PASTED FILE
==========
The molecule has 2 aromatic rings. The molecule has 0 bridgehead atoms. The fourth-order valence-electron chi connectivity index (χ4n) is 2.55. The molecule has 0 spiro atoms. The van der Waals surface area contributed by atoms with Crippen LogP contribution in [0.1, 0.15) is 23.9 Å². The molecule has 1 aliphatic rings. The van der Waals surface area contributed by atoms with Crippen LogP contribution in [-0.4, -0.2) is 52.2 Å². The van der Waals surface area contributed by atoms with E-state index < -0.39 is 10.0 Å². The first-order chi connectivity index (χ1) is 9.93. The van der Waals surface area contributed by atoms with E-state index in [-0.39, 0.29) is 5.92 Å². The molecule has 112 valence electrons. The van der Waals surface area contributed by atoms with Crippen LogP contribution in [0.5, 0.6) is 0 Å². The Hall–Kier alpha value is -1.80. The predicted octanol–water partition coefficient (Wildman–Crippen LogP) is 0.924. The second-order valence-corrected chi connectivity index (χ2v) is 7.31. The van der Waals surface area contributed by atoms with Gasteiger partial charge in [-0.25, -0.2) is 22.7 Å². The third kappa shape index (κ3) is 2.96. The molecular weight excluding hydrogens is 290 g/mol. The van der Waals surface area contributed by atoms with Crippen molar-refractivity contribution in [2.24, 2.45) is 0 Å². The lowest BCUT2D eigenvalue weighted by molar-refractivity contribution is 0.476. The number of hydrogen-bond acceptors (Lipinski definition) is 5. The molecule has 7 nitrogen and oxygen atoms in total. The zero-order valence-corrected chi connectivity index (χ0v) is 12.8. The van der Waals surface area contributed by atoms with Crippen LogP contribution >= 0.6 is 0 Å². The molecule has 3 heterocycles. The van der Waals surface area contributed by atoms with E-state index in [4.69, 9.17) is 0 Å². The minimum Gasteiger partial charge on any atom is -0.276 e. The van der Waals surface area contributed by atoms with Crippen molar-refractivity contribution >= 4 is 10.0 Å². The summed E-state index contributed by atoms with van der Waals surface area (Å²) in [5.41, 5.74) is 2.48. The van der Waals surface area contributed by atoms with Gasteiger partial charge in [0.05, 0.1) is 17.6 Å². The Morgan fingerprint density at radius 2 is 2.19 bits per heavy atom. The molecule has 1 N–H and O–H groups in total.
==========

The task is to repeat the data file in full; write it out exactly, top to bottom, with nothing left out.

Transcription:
The molecule has 2 aromatic rings. The molecule has 0 bridgehead atoms. The fourth-order valence-electron chi connectivity index (χ4n) is 2.55. The molecule has 0 spiro atoms. The van der Waals surface area contributed by atoms with Crippen LogP contribution in [0.1, 0.15) is 23.9 Å². The molecule has 1 aliphatic rings. The van der Waals surface area contributed by atoms with Crippen LogP contribution in [-0.4, -0.2) is 52.2 Å². The van der Waals surface area contributed by atoms with E-state index < -0.39 is 10.0 Å². The first-order chi connectivity index (χ1) is 9.93. The van der Waals surface area contributed by atoms with E-state index in [-0.39, 0.29) is 5.92 Å². The molecule has 112 valence electrons. The van der Waals surface area contributed by atoms with Crippen LogP contribution in [0.5, 0.6) is 0 Å². The Hall–Kier alpha value is -1.80. The predicted octanol–water partition coefficient (Wildman–Crippen LogP) is 0.924. The second-order valence-corrected chi connectivity index (χ2v) is 7.31. The van der Waals surface area contributed by atoms with Gasteiger partial charge in [-0.25, -0.2) is 22.7 Å². The third kappa shape index (κ3) is 2.96. The molecular weight excluding hydrogens is 290 g/mol. The van der Waals surface area contributed by atoms with Crippen molar-refractivity contribution in [2.24, 2.45) is 0 Å². The lowest BCUT2D eigenvalue weighted by molar-refractivity contribution is 0.476. The number of hydrogen-bond acceptors (Lipinski definition) is 5. The molecule has 7 nitrogen and oxygen atoms in total. The zero-order valence-corrected chi connectivity index (χ0v) is 12.8. The van der Waals surface area contributed by atoms with Crippen LogP contribution >= 0.6 is 0 Å². The molecule has 3 heterocycles. The van der Waals surface area contributed by atoms with E-state index in [4.69, 9.17) is 0 Å². The minimum Gasteiger partial charge on any atom is -0.276 e. The van der Waals surface area contributed by atoms with Crippen molar-refractivity contribution >= 4 is 10.0 Å². The summed E-state index contributed by atoms with van der Waals surface area (Å²) in [5.41, 5.74) is 2.48. The van der Waals surface area contributed by atoms with Gasteiger partial charge in [0.05, 0.1) is 17.6 Å². The Morgan fingerprint density at radius 2 is 2.19 bits per heavy atom. The molecule has 1 N–H and O–H groups in total.